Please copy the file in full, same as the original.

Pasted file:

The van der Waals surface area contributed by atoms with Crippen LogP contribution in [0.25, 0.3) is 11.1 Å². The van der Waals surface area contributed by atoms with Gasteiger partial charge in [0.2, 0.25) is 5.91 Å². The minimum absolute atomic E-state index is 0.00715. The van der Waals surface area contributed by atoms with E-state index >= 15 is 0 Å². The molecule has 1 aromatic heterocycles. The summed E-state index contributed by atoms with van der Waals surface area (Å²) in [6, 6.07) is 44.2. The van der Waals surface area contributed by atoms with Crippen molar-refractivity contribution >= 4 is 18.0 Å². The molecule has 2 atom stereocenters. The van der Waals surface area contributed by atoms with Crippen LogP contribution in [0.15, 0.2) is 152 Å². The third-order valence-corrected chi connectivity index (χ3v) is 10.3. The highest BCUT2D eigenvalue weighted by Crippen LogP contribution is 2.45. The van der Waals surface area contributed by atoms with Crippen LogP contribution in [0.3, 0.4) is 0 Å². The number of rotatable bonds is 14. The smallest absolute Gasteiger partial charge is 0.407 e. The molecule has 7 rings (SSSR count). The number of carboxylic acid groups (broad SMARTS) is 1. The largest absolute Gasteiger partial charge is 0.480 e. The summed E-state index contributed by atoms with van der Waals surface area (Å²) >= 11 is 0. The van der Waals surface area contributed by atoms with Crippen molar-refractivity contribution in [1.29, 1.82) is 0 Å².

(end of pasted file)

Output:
The van der Waals surface area contributed by atoms with Crippen LogP contribution in [0.25, 0.3) is 11.1 Å². The van der Waals surface area contributed by atoms with Gasteiger partial charge in [0.2, 0.25) is 5.91 Å². The minimum absolute atomic E-state index is 0.00715. The van der Waals surface area contributed by atoms with E-state index >= 15 is 0 Å². The molecule has 1 aromatic heterocycles. The summed E-state index contributed by atoms with van der Waals surface area (Å²) in [6, 6.07) is 44.2. The van der Waals surface area contributed by atoms with Crippen molar-refractivity contribution >= 4 is 18.0 Å². The molecule has 2 atom stereocenters. The van der Waals surface area contributed by atoms with Crippen LogP contribution in [0.15, 0.2) is 152 Å². The third-order valence-corrected chi connectivity index (χ3v) is 10.3. The highest BCUT2D eigenvalue weighted by Crippen LogP contribution is 2.45. The van der Waals surface area contributed by atoms with Crippen LogP contribution in [0.3, 0.4) is 0 Å². The number of rotatable bonds is 14. The smallest absolute Gasteiger partial charge is 0.407 e. The molecule has 7 rings (SSSR count). The number of carboxylic acid groups (broad SMARTS) is 1. The largest absolute Gasteiger partial charge is 0.480 e. The summed E-state index contributed by atoms with van der Waals surface area (Å²) >= 11 is 0. The van der Waals surface area contributed by atoms with Crippen molar-refractivity contribution in [1.29, 1.82) is 0 Å².